• Pause for one count
  • Exhale slowly and completely to the count of six (abdomen deflating, shoulders relaxed, listening to breath)
  • Pause for one count
  • Repeat 4 times

This brief exercise will help your natural relaxation response (your parasympathetic nervous system) to kick-in.  Once you’ve returned to a sense of calm in your own body, when your brain is back “online”, you will be better able to apply conflict management and communication skills.  In particular, it will help you avoid the Gottman’s strongest predictors of relationship demise: criticism, defensiveness, contempt, and stonewalling (so malignant they’ve named them the “4 Horseman of the Apocalypse”). 

Developing a shared vision of life together. The way we build our life with our partner is full of meaning and reflects our values, beliefs and goals.  How do these show up in your day-to-day rituals and roles?  How do you want to celebrate holidays, birthdays, and anniversaries?  How do you want to organize mealtimes, wake/sleep times, end of day reunions, weekends, vacations?  How do you broach stressful topics, bring up issues in your relationship, initiate or refuse lovemaking?  It isn’t that this vision has to be exactly the same; rather, what matters is talking about each other’s values together, understanding what makes them meaningful, and finding ways to support each other’s hopes for the future. No matter how “similar” your backgrounds, a relationship is a cross-cultural project.  Within this context of valuing individual difference, a sense of shared meaning and life purpose bonds partners together.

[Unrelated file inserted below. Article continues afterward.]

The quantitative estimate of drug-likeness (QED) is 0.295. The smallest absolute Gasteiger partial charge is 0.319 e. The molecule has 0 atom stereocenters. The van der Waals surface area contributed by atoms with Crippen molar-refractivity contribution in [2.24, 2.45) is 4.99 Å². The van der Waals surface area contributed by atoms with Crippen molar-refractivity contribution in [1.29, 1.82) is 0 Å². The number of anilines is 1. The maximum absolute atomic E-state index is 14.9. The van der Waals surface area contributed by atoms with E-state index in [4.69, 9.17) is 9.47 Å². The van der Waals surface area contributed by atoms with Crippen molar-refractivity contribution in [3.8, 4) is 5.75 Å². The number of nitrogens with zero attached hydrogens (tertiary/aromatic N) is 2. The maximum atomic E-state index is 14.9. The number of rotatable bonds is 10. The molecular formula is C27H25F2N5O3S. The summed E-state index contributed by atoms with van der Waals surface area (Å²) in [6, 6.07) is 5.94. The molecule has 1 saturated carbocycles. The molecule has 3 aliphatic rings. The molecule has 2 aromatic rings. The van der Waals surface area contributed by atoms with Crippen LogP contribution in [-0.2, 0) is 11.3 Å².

So this Valentine’s Day, enjoy the chocolates and sparkles, watch a cheesy rom-com, draw your partner a bubble bath, AND remember the LOVE LAB.  Bring these principles into your daily life and watch your relationship flourish.    

Pause for Change

To be honest, between changing diapers, my kids’ winter colds, my husband’s travel schedule, working, getting the groceries, remembering to feed Petey (dog, not child), and trying to squeeze in some exercise, the idea of yet another list of things to do, even if it comes with a celebratory “New Year’s Resolutions”, title, hasn’t been at the forefront of my mind.  As the mother of two-year-old twins, most days I feel happy to have made it through the day, never mind have the time to think deeply about resolutions for Life and Change. 

But, I couldn’t quite let it go, as part of what I do love about the New Year is the promise of new beginnings, letting go of the past year, having a clean slate from which to dream and create and plan and act.  I love the idea of an opportunity to reflect on my life, to let go of habits that aren’t serving me anymore, to open up to new relationships and resources, and to move a little closer to what matters most to me in life.

Then I had an idea -- what if this “resolution” thing isn’t a grand list we compose each year, but perhaps an opportunity that we have each morning, each hour, or maybe even each moment?   A chance to pause, to breathe in and to acknowledge what is actually happening in that moment (not in the past problematic moment nor in the imagined perilous future moment).  What if it is a chance to breathe out and let go of the relentless worrisome chatter of the mind, to find a spot of calm in the storm that is modern day life?  This paradoxical “pause for change” (paradoxical in that we tend to think of change being all about action) is where we can find the freedom from our habitual thoughts and moods, and the awareness to re-commit to what we most value for our lives and our relationships.   

Indeed, science supports this approach for creating lasting change in our lives.  No matter how well intentioned, grand lists penned once a year tend to have little lasting effect on our behavior.  What makes change stick is commitment, a community of support, thoughtful, consistent practice (not perfection), and flexibility to adjust our course when faced with new input.  By commitment, I mean commitment that stems from deeply held, personal values and intentions (as opposed to externally driven ideas, like needing to fit into the jeans of the moment to feel comfortable in our body).